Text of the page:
The city is served by several major road highways and state highways, including National Highways 19, 30, 31, and 83. Asia's longest river bridge, the Mahatma Gandhi Setu (built 1982), is located in Patna and connects the city to Hajipur across the Ganga. In recent times, the bridge has been witnessing major traffic chaos and accidents due to exceeding number of vehicles passing over it and regularly over loading the structure. A new six lane road bridge across the Ganges parallel to Mahatma Gandhi Setu is proposed which would connect Kacchi Dargah in Patna City to Bidupur in Vaishali district, which will be the longest bridge in India after completion.
Patna is 1,015 kilometres (631 mi) East from Delhi, 1,802 kilometres (1,120 mi) North East from Mumbai and 556 kilometres (345 mi) North West from Kolkata. Luxury bus service between Patna and several neighboring cities is provided by the Bihar State Tourism Development Corporation and the Bihar State Road Transport Corporation. Auto Rikshaws are a popular mode of transportation. Prepaid auto services operated by an all-women crew was started in 2013 in Patna, which is the first of its kind in India. Radio Taxi services are also available within city limit as well as outskirts.
Three-wheelers (auto-rickshawas) are main mode of transportation inside city. These are called Tempo by locals. Do not be surprised if you do not find buses on all the roads. For last 5-6 years some private parties and state government has started mini-buses. But not on all roads. Patna is highly populated and has narrow roads. Thus Tempos are the most efficient ways.
Patna Metro is a planned rapid transit system for the city. It would be owned and operated by state run Patna Metro Rail Corporation. It will be constructed on Public Private Partnership (PPP) mode, estimated to cost ₹11545 crore (US$2 billion). It will have 5 lines with a total planned length of 60 kilometres (37 mi) km, which will be built in 3 phases. Patna Monorail Project covering the municipal area is also underway.
The Ganges – navigable throughout the year – was the principal river highway across the vast north Indo-Gangetic Plain. Vessels capable of accommodating five hundred merchants were known to ply this river in the ancient period; it served as a conduit for overseas trade, as goods were carried from Pataliputra out to the seas and to ports in Sri Lanka and Southeast Asia. The role of the Ganges as a channel for trade was enhanced by its natural links – it embraces all the major rivers and streams in both north and south Bihar.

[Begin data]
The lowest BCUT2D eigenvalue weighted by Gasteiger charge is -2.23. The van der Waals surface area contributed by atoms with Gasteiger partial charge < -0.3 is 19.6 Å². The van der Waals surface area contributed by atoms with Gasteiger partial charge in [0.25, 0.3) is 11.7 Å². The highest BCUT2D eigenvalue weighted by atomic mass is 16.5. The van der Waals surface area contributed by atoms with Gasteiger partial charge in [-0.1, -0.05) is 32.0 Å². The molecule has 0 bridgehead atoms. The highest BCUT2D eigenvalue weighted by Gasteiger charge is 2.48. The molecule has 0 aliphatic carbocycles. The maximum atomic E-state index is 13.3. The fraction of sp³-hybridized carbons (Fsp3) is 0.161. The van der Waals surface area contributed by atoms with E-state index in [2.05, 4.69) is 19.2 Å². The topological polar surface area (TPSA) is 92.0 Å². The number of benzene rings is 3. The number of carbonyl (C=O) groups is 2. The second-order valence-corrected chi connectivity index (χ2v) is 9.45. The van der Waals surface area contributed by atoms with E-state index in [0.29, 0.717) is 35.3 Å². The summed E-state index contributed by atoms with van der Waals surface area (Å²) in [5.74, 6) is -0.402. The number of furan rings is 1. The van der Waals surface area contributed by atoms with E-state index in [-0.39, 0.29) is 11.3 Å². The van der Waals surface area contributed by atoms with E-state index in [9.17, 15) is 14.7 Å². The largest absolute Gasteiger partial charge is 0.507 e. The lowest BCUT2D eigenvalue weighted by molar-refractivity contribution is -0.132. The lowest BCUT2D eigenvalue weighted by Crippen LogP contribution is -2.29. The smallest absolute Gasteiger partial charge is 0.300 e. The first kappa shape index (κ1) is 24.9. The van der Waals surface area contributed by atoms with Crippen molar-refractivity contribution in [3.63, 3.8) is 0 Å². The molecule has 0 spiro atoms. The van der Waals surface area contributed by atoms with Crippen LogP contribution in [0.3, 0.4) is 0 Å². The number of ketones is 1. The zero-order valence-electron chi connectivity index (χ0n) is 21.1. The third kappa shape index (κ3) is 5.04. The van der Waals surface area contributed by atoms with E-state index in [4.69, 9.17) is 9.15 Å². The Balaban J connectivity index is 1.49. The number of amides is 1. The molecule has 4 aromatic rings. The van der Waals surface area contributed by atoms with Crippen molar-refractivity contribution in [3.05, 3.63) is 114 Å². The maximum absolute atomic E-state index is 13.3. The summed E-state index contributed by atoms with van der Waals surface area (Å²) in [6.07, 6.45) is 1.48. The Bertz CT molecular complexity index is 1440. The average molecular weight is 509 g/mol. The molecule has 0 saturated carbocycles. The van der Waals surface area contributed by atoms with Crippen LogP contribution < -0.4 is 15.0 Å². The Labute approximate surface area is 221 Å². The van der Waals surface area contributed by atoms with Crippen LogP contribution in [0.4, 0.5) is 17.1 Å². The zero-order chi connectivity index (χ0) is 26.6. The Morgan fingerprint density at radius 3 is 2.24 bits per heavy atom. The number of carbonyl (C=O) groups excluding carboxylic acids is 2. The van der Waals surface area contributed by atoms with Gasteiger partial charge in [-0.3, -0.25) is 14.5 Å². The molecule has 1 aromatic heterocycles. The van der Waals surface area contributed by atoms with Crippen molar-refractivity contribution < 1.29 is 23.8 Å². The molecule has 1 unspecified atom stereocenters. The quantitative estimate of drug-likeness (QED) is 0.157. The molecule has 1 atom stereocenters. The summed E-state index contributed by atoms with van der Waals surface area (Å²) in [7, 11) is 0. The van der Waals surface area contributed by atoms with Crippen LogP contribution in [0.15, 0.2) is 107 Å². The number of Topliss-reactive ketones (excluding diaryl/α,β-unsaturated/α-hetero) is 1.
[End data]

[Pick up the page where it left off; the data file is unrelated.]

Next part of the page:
In recent times, Inland Waterways Authority of India has declared the Ganges between Allahabad and Haldia to be a national inland waterway and has taken steps to restore its navigability. The National Waterway-1, the longest Waterway in India, stretches 1620 km in the River Ganga from Allahabad to Haldia via Varanasi, Munger, Bhagalpur passes through Patna. This National Waterways has fixed terminal at Patna. In September 2014, a luxury cruise called ‘MV Rajmahal’ from Patna to Varanasi was launched by the state-based Assam Bengal Navigation Company (ABN).
Patna’s native dialect is Magahi or Magadhi. The ancestor of Magadhi, from which its name derives, Magadhi Prakrit, was created in the ancient kingdom of Magadha, the core of which was the area of Patna south of the Ganges. It is believed to be the language spoken by Gautama Buddha. It was the official language of the Mauryan court, and the edicts of Ashoka were composed in it.
Patna shares many cultural roots with neighbouring Bengal. Patna has many buildings adorned with Indo-Islamic and Indo-Saracenic architectural motifs. Several well-maintained major buildings from the colonial period have been declared "heritage structures"; others are in various stages of decay. Established in 1917 as the Bihar’s first museum, the Patna Museum houses large collections that showcase Indian natural history and Indian art. The Khuda Bakhsh Oriental Library and Sinha Library are historic public libraries of Patna.